The class is not offered for the Spring 2019 semester.

EECS 767 Information Retrieval
This class introduces algorithms and applications for retrieving information from large document repositories, including the Web. Topics span from classic information retrieval methods for text documents and databases, to recent developments in Web search, including: text algorithms, indexing, probabilistic modeling, performance evaluation, web structures, link analysis, multimedia information retrieval, social network analysis. Prerequisite: EECS 647 or permission of instructor. LEC.

The class is not offered for the Spring 2019 semester.

EECS 830 Advanced Artificial Intelligence
A detailed examination of computer programs and techniques that manifest intelligent behavior, with examples drawn from current literature. The nature of intelligence and intelligent behavior. Development of, improvement to, extension of, and generalization from artificially intelligent systems, such as theorem-provers, pattern recognizers, language analyzers, problem-solvers, question answerers, decision-makers, planners, and learners. Prerequisite: Graduate standing in the EECS department or Cognitive Science or permission of the instructor. LEC.

The class is not offered for the Spring 2019 semester.

EECS 837 Data Mining
Extracting data from data bases to data warehouses. Preprocessing of data: handling incomplete, uncertain, and vague data sets. Discretization methods. Methodology of learning from examples: rules of generalization, control strategies. Typical learning systems: ID3, AQ, C4.5, and LERS. Validation of knowledge. Visualization of knowledge bases. Data mining under uncertainty, using approaches based on probability theory, fuzzy set theory, and rough set theory. Prerequisite: Graduate standing in CS or CoE or consent of instructor. LEC.

The class is not offered for the Spring 2019 semester.

EECS 839 Mining Special Data
Problems associated with mining incomplete and numerical data. The MLEM2 algorithm for rule induction directly from incomplete and numerical data. Association analysis and the Apriori algorithm. KNN and other statistical methods. Mining financial data sets. Problems associated with imbalanced data sets and temporal data. Mining medical and biological data sets. Induction of rule generations. Validation of data mining: sensitivity, specificity, and ROC analysis. Prerequisite: Graduate standing in CS or CoE or consent of instructor. LEC.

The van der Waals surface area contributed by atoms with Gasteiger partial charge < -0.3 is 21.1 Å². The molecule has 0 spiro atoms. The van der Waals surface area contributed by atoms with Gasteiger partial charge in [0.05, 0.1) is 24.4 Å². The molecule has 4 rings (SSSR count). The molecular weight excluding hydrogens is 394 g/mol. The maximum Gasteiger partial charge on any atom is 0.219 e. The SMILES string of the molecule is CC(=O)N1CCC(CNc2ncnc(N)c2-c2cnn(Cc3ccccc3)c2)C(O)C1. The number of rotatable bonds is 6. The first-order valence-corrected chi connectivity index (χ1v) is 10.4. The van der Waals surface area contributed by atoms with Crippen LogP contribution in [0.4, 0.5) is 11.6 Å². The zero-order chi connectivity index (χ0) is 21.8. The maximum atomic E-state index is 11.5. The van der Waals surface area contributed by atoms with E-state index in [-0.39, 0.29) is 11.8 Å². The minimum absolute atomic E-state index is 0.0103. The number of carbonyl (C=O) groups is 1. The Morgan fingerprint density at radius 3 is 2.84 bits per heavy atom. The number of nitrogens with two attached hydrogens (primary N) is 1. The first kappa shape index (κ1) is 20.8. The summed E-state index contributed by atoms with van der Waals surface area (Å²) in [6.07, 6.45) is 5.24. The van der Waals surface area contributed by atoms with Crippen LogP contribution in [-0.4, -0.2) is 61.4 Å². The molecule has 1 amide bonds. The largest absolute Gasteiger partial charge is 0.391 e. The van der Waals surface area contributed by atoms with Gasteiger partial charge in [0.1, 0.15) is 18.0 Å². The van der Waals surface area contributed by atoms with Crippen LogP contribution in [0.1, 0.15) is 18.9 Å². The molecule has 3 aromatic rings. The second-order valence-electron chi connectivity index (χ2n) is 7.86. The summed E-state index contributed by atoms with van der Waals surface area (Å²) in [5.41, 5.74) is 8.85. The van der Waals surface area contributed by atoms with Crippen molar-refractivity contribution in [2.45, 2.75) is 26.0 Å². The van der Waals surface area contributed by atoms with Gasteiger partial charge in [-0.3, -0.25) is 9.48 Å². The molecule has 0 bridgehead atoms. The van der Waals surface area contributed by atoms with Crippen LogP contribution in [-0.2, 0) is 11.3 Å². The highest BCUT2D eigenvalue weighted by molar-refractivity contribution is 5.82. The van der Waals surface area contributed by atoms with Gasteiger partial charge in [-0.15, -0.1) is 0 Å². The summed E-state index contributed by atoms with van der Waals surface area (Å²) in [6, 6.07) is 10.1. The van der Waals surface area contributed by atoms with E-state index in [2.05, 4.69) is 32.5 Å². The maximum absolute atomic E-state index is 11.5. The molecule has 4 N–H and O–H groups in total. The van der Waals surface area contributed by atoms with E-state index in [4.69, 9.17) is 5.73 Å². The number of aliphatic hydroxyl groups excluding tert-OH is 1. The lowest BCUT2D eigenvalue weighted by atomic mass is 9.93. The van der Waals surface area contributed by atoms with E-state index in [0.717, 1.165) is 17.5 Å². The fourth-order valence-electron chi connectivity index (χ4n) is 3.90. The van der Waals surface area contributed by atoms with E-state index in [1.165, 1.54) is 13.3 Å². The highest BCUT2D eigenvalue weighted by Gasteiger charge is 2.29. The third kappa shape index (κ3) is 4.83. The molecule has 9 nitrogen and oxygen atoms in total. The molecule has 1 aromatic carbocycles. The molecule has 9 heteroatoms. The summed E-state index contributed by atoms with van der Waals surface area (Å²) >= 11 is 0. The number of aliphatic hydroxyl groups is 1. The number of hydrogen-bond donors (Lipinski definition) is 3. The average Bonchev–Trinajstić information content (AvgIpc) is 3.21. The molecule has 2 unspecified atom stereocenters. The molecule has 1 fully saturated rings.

Spring 2019
Type Time/Place and Instructor Credit Hours Class #
LEC Grzymala-Busse, Jerzy
TuTh 11:00-12:15 PM LEA 2133 - LAWRENCE
3 73453
EECS 843 Programming Language Foundation II
This course presents advanced topics in programming language semantics. Fixed point types are presented followed by classes of polymorphism and their semantics. System F and type variables are presented along with universal and existential types. The lambda cube is introduced along with advanced forms of polymorphism. Several interpreters are developed implementing various type systems and associated type inference algorithms. Prerequisite: EECS 762. LEC.

The class is not offered for the Spring 2019 semester.

EECS 940 Theoretic Foundation of Data Science
A review of statistical and mathematical principles that are utilized in data mining and machine learning research. Covered topics include asymptotic analysis of parameter estimation, sufficient statistics, model selection, information geometry, function approximation and Hilbert spaces. Prerequisite: EECS 738, EECS 837, EECS 844 or equivalent. LEC.

The class is not offered for the Spring 2019 semester.

EECS 776 Functional Programming and Domain Specific Languages
An introduction to functional programming. Topics include learning how to program in Haskell; IO and purity in software engineering; functional data structures and algorithms; monads and applicative functors; parsing combinators; Domain Specific Languages (DSLs) and DSL construction; advanced type systems; making assurance arguments; testing and debugging. Prerequisite: EECS 368 or equivalent or consent of instructor. LEC.

The class is not offered for the Spring 2019 semester.